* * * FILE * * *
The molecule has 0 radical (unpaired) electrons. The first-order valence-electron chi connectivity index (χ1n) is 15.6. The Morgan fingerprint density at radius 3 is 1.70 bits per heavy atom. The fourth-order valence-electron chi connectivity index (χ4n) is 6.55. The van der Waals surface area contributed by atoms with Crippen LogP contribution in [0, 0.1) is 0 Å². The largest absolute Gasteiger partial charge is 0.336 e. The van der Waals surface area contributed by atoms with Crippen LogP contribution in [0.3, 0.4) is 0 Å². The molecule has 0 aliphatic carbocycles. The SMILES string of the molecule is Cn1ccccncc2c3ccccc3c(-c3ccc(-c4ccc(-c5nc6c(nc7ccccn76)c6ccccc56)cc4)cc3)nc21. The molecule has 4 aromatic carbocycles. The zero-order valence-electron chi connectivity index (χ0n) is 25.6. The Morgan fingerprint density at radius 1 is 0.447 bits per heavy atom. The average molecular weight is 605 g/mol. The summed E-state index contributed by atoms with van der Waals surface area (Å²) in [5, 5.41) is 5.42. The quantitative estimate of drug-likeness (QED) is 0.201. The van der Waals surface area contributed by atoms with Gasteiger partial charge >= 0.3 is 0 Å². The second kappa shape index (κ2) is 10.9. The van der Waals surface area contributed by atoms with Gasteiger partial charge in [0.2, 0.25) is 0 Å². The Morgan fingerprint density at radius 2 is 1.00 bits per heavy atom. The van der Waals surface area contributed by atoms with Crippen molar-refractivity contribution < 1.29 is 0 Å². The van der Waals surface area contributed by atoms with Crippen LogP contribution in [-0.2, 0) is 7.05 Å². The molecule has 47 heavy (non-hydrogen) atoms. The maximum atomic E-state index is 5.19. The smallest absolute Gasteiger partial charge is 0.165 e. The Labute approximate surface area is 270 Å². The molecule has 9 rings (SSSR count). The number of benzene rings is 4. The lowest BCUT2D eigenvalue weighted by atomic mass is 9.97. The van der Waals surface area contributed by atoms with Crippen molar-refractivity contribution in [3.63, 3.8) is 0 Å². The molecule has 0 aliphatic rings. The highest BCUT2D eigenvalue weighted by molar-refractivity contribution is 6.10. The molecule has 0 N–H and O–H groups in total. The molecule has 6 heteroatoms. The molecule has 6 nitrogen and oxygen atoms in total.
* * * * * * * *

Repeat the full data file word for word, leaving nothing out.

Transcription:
The molecule has 0 radical (unpaired) electrons. The first-order valence-electron chi connectivity index (χ1n) is 15.6. The Morgan fingerprint density at radius 3 is 1.70 bits per heavy atom. The fourth-order valence-electron chi connectivity index (χ4n) is 6.55. The van der Waals surface area contributed by atoms with Crippen LogP contribution in [0, 0.1) is 0 Å². The largest absolute Gasteiger partial charge is 0.336 e. The van der Waals surface area contributed by atoms with Crippen LogP contribution in [0.3, 0.4) is 0 Å². The molecule has 0 aliphatic carbocycles. The SMILES string of the molecule is Cn1ccccncc2c3ccccc3c(-c3ccc(-c4ccc(-c5nc6c(nc7ccccn76)c6ccccc56)cc4)cc3)nc21. The molecule has 4 aromatic carbocycles. The zero-order valence-electron chi connectivity index (χ0n) is 25.6. The Morgan fingerprint density at radius 1 is 0.447 bits per heavy atom. The average molecular weight is 605 g/mol. The summed E-state index contributed by atoms with van der Waals surface area (Å²) in [5, 5.41) is 5.42. The quantitative estimate of drug-likeness (QED) is 0.201. The van der Waals surface area contributed by atoms with Gasteiger partial charge >= 0.3 is 0 Å². The second kappa shape index (κ2) is 10.9. The van der Waals surface area contributed by atoms with Gasteiger partial charge in [0.2, 0.25) is 0 Å². The Morgan fingerprint density at radius 2 is 1.00 bits per heavy atom. The van der Waals surface area contributed by atoms with Crippen molar-refractivity contribution < 1.29 is 0 Å². The van der Waals surface area contributed by atoms with Crippen LogP contribution in [-0.2, 0) is 7.05 Å². The molecule has 47 heavy (non-hydrogen) atoms. The maximum atomic E-state index is 5.19. The smallest absolute Gasteiger partial charge is 0.165 e. The Labute approximate surface area is 270 Å². The molecule has 9 rings (SSSR count). The number of benzene rings is 4. The lowest BCUT2D eigenvalue weighted by atomic mass is 9.97. The van der Waals surface area contributed by atoms with Crippen molar-refractivity contribution in [3.63, 3.8) is 0 Å². The molecule has 0 aliphatic rings. The highest BCUT2D eigenvalue weighted by molar-refractivity contribution is 6.10. The molecule has 0 N–H and O–H groups in total. The molecule has 6 heteroatoms. The molecule has 6 nitrogen and oxygen atoms in total.